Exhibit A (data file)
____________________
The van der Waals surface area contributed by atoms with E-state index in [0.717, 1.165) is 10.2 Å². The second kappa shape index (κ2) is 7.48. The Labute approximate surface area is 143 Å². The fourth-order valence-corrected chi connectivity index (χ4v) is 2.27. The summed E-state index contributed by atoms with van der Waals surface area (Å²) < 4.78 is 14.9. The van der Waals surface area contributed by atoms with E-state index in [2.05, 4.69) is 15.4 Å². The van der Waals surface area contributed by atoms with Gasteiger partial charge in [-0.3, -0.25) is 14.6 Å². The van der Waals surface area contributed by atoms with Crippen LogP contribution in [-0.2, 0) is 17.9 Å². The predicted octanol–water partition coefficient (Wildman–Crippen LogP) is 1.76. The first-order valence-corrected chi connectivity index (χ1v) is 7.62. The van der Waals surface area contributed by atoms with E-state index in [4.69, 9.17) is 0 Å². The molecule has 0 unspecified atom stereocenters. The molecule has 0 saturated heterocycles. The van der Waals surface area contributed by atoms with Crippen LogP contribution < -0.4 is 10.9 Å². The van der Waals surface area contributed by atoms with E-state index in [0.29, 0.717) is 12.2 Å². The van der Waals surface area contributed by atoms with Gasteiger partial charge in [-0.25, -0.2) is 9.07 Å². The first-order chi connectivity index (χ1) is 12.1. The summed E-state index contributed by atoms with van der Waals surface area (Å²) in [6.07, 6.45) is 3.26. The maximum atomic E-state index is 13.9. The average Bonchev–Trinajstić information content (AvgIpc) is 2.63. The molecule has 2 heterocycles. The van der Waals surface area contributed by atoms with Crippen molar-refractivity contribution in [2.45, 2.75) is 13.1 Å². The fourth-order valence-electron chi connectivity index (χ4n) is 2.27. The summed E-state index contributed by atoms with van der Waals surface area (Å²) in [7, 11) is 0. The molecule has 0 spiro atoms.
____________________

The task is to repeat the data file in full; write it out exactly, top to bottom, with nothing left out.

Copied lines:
The van der Waals surface area contributed by atoms with E-state index in [0.717, 1.165) is 10.2 Å². The second kappa shape index (κ2) is 7.48. The Labute approximate surface area is 143 Å². The fourth-order valence-corrected chi connectivity index (χ4v) is 2.27. The summed E-state index contributed by atoms with van der Waals surface area (Å²) < 4.78 is 14.9. The van der Waals surface area contributed by atoms with E-state index in [2.05, 4.69) is 15.4 Å². The van der Waals surface area contributed by atoms with Gasteiger partial charge in [-0.3, -0.25) is 14.6 Å². The van der Waals surface area contributed by atoms with Crippen LogP contribution in [-0.2, 0) is 17.9 Å². The predicted octanol–water partition coefficient (Wildman–Crippen LogP) is 1.76. The first-order valence-corrected chi connectivity index (χ1v) is 7.62. The van der Waals surface area contributed by atoms with E-state index in [4.69, 9.17) is 0 Å². The molecule has 0 unspecified atom stereocenters. The molecule has 0 saturated heterocycles. The van der Waals surface area contributed by atoms with Crippen LogP contribution < -0.4 is 10.9 Å². The van der Waals surface area contributed by atoms with E-state index in [0.29, 0.717) is 12.2 Å². The van der Waals surface area contributed by atoms with Gasteiger partial charge in [-0.25, -0.2) is 9.07 Å². The first-order chi connectivity index (χ1) is 12.1. The summed E-state index contributed by atoms with van der Waals surface area (Å²) in [6.07, 6.45) is 3.26. The maximum atomic E-state index is 13.9. The average Bonchev–Trinajstić information content (AvgIpc) is 2.63. The molecule has 2 heterocycles. The van der Waals surface area contributed by atoms with Crippen molar-refractivity contribution in [2.45, 2.75) is 13.1 Å². The fourth-order valence-electron chi connectivity index (χ4n) is 2.27. The summed E-state index contributed by atoms with van der Waals surface area (Å²) in [7, 11) is 0. The molecule has 0 spiro atoms.